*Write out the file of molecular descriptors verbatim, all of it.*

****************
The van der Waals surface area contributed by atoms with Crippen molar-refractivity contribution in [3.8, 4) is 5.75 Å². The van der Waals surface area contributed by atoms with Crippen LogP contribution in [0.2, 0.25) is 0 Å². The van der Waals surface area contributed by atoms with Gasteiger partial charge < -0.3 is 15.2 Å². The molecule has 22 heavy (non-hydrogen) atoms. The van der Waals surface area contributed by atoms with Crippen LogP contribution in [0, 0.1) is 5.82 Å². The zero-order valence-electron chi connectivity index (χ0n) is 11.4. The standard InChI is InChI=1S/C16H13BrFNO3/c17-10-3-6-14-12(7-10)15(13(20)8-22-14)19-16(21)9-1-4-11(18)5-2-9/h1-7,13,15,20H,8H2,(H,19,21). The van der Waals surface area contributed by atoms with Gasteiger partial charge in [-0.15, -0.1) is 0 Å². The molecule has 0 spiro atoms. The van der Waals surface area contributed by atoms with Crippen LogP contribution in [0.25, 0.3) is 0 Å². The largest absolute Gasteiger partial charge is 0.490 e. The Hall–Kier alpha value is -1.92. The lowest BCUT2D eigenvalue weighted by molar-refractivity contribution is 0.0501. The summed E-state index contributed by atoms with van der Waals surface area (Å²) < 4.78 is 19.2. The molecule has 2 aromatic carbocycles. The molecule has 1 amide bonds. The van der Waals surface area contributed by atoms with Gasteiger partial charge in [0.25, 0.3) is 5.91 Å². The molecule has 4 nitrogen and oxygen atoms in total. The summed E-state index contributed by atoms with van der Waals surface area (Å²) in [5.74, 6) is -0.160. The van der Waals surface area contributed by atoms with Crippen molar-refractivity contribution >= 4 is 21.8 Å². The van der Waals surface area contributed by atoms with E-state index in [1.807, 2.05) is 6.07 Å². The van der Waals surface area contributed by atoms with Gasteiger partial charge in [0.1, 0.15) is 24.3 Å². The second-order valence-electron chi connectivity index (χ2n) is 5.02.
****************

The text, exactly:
The van der Waals surface area contributed by atoms with Crippen molar-refractivity contribution in [3.8, 4) is 5.75 Å². The van der Waals surface area contributed by atoms with Crippen LogP contribution in [0.2, 0.25) is 0 Å². The van der Waals surface area contributed by atoms with Gasteiger partial charge < -0.3 is 15.2 Å². The molecule has 22 heavy (non-hydrogen) atoms. The van der Waals surface area contributed by atoms with Crippen LogP contribution in [0, 0.1) is 5.82 Å². The zero-order valence-electron chi connectivity index (χ0n) is 11.4. The standard InChI is InChI=1S/C16H13BrFNO3/c17-10-3-6-14-12(7-10)15(13(20)8-22-14)19-16(21)9-1-4-11(18)5-2-9/h1-7,13,15,20H,8H2,(H,19,21). The van der Waals surface area contributed by atoms with Gasteiger partial charge in [-0.15, -0.1) is 0 Å². The molecule has 0 spiro atoms. The van der Waals surface area contributed by atoms with Crippen LogP contribution in [0.25, 0.3) is 0 Å². The largest absolute Gasteiger partial charge is 0.490 e. The Hall–Kier alpha value is -1.92. The lowest BCUT2D eigenvalue weighted by molar-refractivity contribution is 0.0501. The summed E-state index contributed by atoms with van der Waals surface area (Å²) < 4.78 is 19.2. The molecule has 2 aromatic carbocycles. The molecule has 1 amide bonds. The van der Waals surface area contributed by atoms with Gasteiger partial charge in [0.25, 0.3) is 5.91 Å². The molecule has 4 nitrogen and oxygen atoms in total. The summed E-state index contributed by atoms with van der Waals surface area (Å²) in [5.74, 6) is -0.160. The van der Waals surface area contributed by atoms with Crippen molar-refractivity contribution >= 4 is 21.8 Å². The van der Waals surface area contributed by atoms with E-state index in [1.807, 2.05) is 6.07 Å². The van der Waals surface area contributed by atoms with Gasteiger partial charge in [0.1, 0.15) is 24.3 Å². The second-order valence-electron chi connectivity index (χ2n) is 5.02.